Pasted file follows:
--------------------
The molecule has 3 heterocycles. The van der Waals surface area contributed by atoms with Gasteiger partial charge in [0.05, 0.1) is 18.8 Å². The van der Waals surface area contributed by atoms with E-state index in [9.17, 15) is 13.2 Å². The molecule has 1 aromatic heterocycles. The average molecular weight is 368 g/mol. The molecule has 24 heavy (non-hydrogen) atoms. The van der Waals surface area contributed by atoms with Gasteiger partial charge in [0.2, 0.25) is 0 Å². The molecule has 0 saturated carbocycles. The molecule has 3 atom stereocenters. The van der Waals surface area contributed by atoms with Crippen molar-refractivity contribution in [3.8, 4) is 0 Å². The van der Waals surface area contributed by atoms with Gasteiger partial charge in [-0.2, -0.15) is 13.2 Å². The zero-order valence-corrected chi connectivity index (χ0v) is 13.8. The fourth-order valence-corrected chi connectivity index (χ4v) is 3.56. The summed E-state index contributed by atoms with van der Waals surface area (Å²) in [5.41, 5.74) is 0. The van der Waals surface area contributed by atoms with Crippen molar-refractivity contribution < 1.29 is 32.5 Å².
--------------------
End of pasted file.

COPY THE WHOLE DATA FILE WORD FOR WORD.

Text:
The molecule has 3 heterocycles. The van der Waals surface area contributed by atoms with Gasteiger partial charge in [0.05, 0.1) is 18.8 Å². The van der Waals surface area contributed by atoms with E-state index in [9.17, 15) is 13.2 Å². The molecule has 1 aromatic heterocycles. The average molecular weight is 368 g/mol. The molecule has 24 heavy (non-hydrogen) atoms. The van der Waals surface area contributed by atoms with Gasteiger partial charge in [0.2, 0.25) is 0 Å². The molecule has 0 saturated carbocycles. The molecule has 3 atom stereocenters. The van der Waals surface area contributed by atoms with Crippen molar-refractivity contribution in [3.8, 4) is 0 Å². The van der Waals surface area contributed by atoms with Gasteiger partial charge in [-0.2, -0.15) is 13.2 Å². The zero-order valence-corrected chi connectivity index (χ0v) is 13.8. The fourth-order valence-corrected chi connectivity index (χ4v) is 3.56. The summed E-state index contributed by atoms with van der Waals surface area (Å²) in [5.41, 5.74) is 0. The van der Waals surface area contributed by atoms with Crippen molar-refractivity contribution < 1.29 is 32.5 Å².